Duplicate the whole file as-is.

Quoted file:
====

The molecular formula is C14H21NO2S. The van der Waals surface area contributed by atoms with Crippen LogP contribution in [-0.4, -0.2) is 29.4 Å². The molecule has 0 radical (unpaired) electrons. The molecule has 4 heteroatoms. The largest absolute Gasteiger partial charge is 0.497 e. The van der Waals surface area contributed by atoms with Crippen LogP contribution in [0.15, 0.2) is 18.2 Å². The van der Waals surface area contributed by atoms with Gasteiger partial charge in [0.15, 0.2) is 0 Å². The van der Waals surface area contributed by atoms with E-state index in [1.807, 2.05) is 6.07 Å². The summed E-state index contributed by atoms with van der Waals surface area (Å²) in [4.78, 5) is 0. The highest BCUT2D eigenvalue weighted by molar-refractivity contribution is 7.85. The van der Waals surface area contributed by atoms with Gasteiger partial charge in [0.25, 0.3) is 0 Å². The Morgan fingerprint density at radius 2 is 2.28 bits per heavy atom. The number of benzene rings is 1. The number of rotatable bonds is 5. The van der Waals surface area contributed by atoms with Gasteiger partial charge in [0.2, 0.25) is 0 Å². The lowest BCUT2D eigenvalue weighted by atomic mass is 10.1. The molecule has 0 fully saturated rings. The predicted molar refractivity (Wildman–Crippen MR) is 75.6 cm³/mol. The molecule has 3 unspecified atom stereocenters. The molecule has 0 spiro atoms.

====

The molecular formula is C14H21NO2S. The van der Waals surface area contributed by atoms with Crippen LogP contribution in [-0.4, -0.2) is 29.4 Å². The molecule has 0 radical (unpaired) electrons. The molecule has 4 heteroatoms. The largest absolute Gasteiger partial charge is 0.497 e. The van der Waals surface area contributed by atoms with Crippen LogP contribution in [0.15, 0.2) is 18.2 Å². The van der Waals surface area contributed by atoms with Gasteiger partial charge in [0.15, 0.2) is 0 Å². The van der Waals surface area contributed by atoms with E-state index in [1.807, 2.05) is 6.07 Å². The summed E-state index contributed by atoms with van der Waals surface area (Å²) in [4.78, 5) is 0. The highest BCUT2D eigenvalue weighted by molar-refractivity contribution is 7.85. The van der Waals surface area contributed by atoms with Gasteiger partial charge in [0.25, 0.3) is 0 Å². The Morgan fingerprint density at radius 2 is 2.28 bits per heavy atom. The number of benzene rings is 1. The number of rotatable bonds is 5. The van der Waals surface area contributed by atoms with Gasteiger partial charge in [0.2, 0.25) is 0 Å². The lowest BCUT2D eigenvalue weighted by atomic mass is 10.1. The molecule has 0 fully saturated rings. The predicted molar refractivity (Wildman–Crippen MR) is 75.6 cm³/mol. The molecule has 3 unspecified atom stereocenters. The molecule has 0 spiro atoms.